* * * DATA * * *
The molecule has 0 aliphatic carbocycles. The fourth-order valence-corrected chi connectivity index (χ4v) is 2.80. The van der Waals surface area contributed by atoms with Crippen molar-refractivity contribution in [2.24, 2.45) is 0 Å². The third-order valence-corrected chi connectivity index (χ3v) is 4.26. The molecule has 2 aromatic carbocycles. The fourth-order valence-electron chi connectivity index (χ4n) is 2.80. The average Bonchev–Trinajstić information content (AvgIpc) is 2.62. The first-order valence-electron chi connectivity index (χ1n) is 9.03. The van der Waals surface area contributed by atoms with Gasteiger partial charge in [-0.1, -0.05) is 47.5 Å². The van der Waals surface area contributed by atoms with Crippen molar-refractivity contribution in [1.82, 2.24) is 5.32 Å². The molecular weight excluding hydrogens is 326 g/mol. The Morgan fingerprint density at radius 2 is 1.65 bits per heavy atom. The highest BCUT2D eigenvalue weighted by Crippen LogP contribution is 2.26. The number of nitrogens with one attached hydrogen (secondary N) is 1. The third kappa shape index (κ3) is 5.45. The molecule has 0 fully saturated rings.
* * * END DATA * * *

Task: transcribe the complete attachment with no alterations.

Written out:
The molecule has 0 aliphatic carbocycles. The fourth-order valence-corrected chi connectivity index (χ4v) is 2.80. The van der Waals surface area contributed by atoms with Crippen molar-refractivity contribution in [2.24, 2.45) is 0 Å². The third-order valence-corrected chi connectivity index (χ3v) is 4.26. The molecule has 2 aromatic carbocycles. The fourth-order valence-electron chi connectivity index (χ4n) is 2.80. The average Bonchev–Trinajstić information content (AvgIpc) is 2.62. The first-order valence-electron chi connectivity index (χ1n) is 9.03. The van der Waals surface area contributed by atoms with Gasteiger partial charge in [-0.1, -0.05) is 47.5 Å². The van der Waals surface area contributed by atoms with Crippen molar-refractivity contribution in [1.82, 2.24) is 5.32 Å². The molecular weight excluding hydrogens is 326 g/mol. The Morgan fingerprint density at radius 2 is 1.65 bits per heavy atom. The highest BCUT2D eigenvalue weighted by Crippen LogP contribution is 2.26. The number of nitrogens with one attached hydrogen (secondary N) is 1. The third kappa shape index (κ3) is 5.45. The molecule has 0 fully saturated rings.